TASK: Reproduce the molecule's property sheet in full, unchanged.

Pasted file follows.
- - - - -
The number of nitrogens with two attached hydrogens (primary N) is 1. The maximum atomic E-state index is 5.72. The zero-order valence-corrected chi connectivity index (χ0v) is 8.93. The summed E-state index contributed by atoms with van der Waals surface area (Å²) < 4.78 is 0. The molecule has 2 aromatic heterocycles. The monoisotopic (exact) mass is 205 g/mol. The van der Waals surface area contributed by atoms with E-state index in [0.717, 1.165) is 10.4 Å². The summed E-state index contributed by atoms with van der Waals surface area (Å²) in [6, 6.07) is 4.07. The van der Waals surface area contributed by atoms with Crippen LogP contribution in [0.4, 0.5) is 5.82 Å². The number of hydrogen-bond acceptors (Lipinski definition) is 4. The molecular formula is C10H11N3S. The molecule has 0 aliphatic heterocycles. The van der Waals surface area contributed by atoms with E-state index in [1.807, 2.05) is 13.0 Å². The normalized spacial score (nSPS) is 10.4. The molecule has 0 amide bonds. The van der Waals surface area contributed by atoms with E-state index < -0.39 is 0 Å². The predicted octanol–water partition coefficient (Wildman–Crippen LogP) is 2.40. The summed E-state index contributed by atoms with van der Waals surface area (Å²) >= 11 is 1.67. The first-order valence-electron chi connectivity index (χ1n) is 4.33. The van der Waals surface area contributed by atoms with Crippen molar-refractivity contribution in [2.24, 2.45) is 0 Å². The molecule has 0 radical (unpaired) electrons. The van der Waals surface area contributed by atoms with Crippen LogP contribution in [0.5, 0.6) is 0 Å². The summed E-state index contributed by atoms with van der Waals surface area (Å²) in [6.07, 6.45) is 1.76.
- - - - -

The number of nitrogens with two attached hydrogens (primary N) is 1. The maximum atomic E-state index is 5.72. The zero-order valence-corrected chi connectivity index (χ0v) is 8.93. The summed E-state index contributed by atoms with van der Waals surface area (Å²) < 4.78 is 0. The molecule has 2 aromatic heterocycles. The monoisotopic (exact) mass is 205 g/mol. The van der Waals surface area contributed by atoms with E-state index in [0.717, 1.165) is 10.4 Å². The summed E-state index contributed by atoms with van der Waals surface area (Å²) in [6, 6.07) is 4.07. The van der Waals surface area contributed by atoms with Crippen LogP contribution in [0.4, 0.5) is 5.82 Å². The number of hydrogen-bond acceptors (Lipinski definition) is 4. The molecular formula is C10H11N3S. The molecule has 0 aliphatic heterocycles. The van der Waals surface area contributed by atoms with E-state index in [1.807, 2.05) is 13.0 Å². The normalized spacial score (nSPS) is 10.4. The molecule has 0 amide bonds. The van der Waals surface area contributed by atoms with E-state index < -0.39 is 0 Å². The predicted octanol–water partition coefficient (Wildman–Crippen LogP) is 2.40. The summed E-state index contributed by atoms with van der Waals surface area (Å²) >= 11 is 1.67. The first-order valence-electron chi connectivity index (χ1n) is 4.33. The van der Waals surface area contributed by atoms with Crippen molar-refractivity contribution in [2.24, 2.45) is 0 Å². The molecule has 0 radical (unpaired) electrons. The van der Waals surface area contributed by atoms with Crippen LogP contribution in [0.5, 0.6) is 0 Å². The summed E-state index contributed by atoms with van der Waals surface area (Å²) in [6.07, 6.45) is 1.76.